8. FURTHER APPLICATIONS OF INTEGRATION. FURTHER APPLICATIONS OF INTEGRATION. 8.4 Applications to Economics and Biology. In this section, we will learn about: Some applications of integration to economics and biology. CONSUMER SURPLUS.
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FURTHER APPLICATIONS OF INTEGRATION
Applications to Economics and Biology
In this section, we will learn about:
Some applications of integration
to economics and biology.
Recall from Section 4.7 that the demand function p(x) is the price a company has to charge in order to sell x units of a commodity.
The graph of a typical demand function, called a demand curve, is shown.
We divide the interval [0, X] into n subintervals, each of length ∆x = X/n.
Then,weletxi* = xibe the right endpoint of the i th subinterval.
Suppose, after the first xi-1units were sold, a total of only xiunits had been available and the price per unit had been set at p(xi) dollars.
The consumers who would have paid p(xi) dollars placed a high value on the product.
Thus, in paying only P dollars, they have saved an amount of:
(savings per unit)(number of units) = [p(xi) - P] Δx
Taking similar groups of willing consumers for each of the subintervals and adding the savings, we get the total savings:
This sum corresponds to the area enclosed by the rectangles.
If we let n → ∞, this Riemann sum approaches the integral
The consumer surplus represents the amount of money saved by consumers in purchasing the commodity at price P, corresponding to an amount demanded of X.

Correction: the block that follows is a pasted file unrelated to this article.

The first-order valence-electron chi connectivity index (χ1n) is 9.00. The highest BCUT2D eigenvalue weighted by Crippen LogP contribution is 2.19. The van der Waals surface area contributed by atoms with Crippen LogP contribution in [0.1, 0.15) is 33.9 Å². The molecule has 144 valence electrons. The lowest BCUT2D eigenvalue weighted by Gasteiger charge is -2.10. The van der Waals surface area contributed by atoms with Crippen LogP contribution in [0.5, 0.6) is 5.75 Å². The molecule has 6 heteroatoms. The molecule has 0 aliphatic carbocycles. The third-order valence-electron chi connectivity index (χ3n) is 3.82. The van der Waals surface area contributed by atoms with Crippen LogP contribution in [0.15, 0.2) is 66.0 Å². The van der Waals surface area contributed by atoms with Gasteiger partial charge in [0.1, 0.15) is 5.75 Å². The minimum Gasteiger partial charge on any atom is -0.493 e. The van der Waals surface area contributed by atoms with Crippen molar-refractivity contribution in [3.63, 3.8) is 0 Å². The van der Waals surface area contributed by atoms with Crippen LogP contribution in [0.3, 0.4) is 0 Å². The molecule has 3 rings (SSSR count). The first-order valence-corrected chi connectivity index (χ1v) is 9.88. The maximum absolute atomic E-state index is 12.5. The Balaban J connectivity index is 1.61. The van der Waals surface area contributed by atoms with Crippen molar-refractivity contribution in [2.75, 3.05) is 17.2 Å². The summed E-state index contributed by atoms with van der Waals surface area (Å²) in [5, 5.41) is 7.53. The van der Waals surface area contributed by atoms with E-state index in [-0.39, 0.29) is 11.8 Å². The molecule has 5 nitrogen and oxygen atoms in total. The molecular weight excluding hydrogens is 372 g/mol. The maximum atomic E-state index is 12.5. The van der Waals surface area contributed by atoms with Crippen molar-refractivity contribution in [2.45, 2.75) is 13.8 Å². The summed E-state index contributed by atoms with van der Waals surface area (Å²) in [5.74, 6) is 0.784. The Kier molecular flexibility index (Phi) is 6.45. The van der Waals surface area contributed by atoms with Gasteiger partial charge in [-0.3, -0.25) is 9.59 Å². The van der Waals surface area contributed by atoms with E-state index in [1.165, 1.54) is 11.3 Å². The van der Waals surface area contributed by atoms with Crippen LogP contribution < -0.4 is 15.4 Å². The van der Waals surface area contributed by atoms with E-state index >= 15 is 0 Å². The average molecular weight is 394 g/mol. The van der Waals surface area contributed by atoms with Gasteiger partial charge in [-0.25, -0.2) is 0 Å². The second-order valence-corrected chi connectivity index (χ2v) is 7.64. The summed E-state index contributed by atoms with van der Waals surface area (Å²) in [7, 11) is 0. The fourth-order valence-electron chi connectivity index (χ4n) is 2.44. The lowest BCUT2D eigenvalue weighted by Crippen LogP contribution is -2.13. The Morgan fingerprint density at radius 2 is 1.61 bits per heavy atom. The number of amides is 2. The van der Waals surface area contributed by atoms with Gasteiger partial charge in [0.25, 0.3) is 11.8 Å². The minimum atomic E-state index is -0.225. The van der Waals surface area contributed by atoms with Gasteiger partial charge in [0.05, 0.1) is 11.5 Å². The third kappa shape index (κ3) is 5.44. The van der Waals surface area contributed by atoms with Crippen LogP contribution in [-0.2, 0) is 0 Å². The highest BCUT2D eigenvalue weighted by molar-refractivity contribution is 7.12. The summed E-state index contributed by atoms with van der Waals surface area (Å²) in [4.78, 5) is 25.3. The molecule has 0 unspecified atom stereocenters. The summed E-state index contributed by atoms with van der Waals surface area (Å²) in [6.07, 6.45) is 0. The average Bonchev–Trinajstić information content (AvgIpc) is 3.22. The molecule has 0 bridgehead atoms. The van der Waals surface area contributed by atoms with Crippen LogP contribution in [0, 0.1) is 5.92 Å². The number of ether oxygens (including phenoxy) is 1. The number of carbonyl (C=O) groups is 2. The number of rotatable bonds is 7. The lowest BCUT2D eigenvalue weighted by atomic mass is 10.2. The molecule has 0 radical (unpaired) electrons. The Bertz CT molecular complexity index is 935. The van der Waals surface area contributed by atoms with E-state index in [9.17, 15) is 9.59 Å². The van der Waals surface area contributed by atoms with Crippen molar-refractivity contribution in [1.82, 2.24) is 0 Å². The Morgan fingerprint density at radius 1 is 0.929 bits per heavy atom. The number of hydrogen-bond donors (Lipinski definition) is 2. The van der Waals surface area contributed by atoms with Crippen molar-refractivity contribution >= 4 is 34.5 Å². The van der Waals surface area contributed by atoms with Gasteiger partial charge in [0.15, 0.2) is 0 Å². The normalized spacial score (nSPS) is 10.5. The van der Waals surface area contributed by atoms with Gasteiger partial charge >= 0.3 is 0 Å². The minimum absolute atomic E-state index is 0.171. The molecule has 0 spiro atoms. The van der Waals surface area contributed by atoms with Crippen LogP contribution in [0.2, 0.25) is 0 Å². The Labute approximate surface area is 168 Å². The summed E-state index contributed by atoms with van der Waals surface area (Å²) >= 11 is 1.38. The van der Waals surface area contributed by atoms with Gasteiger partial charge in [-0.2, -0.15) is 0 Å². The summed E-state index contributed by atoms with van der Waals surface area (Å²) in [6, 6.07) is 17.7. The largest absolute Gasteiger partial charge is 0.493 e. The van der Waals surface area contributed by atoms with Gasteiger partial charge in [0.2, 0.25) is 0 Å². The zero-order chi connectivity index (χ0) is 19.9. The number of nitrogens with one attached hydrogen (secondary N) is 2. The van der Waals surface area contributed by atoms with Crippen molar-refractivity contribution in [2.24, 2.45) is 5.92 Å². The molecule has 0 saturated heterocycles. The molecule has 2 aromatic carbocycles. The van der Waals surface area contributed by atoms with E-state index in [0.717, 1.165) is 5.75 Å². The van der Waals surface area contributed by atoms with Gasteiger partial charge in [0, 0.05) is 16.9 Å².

The figure shows the interpretation of the consumer surplus as the area under the demand curve and above the line p = P.
The demand for a product, in dollars, is
Find the consumer surplus when the sales level is 500.
The number of products sold is X = 500.
So, the corresponding price is:
So, from Definition 1, the consumer surplus is:
In Example 7 in Section 3.7, we discussed the law of laminar flow:
This gives the velocity v of blood that flows along a blood vessel with radius R and length lat a distance r from the central axis, where
Now, in order to compute the rate of blood flow, or flux(volume per unit time), we consider smaller, equally spaced radii r1, r2, …
The approximate area of the ring (or washer) with inner radius ri-1 and outer radius ri is:
If Δr is small, then the velocity is almost constant throughout this ring and can be approximated by v(ri).
Therefore, the volume of blood per unit time that flows across the ring is approximately
The total volume of blood that flows across a cross-section per unit time is approximately
The approximation is illustrated here.
When we take the limit, we get the exact value of the flux(or discharge).
The resulting equation
is called Poiseuille’s Law.
The figure shows the human cardiovascular system.
Blood returns from the body through the veins, enters the right atrium of the heart, and is pumped to the lungs through the pulmonary arteries for oxygenation.
Then, it flows back into the left atrium (through the pulmonary veins) and then out to the rest of the body (through the aorta).
The cardiac output of the heart is the volume of blood pumped by the heart per unit time, that is, the rate of flow into the aorta.
The dye dilution methodis used to measure the cardiac output.
Dye is injected into the right atrium and flows through the heart into the aorta.
A probe inserted into the aorta measures the concentration of the dye leaving the heart at equally spaced times over a time interval [0, T ] until the dye has cleared.
Let c(t) be the concentration of the dye at time t.
Thus, the total amount of dye is approximately
Letting n → ∞, we find that the amount of dye is:
Thus, the cardiac output is given by
where the amount of dye A is known and the integral can be approximated from the concentration readings.
A 5-mg bolus of dye is injected into a right atrium. The concentration of the dye (in milligrams per liter) is measured in the aorta at one-second intervals, as shown.
Here, A = 5, Δt = 1, and T = 10.
We use Simpson’s Rule to approximate the integral of the concentration:
Thus, Formula 3 gives the cardiac output to be: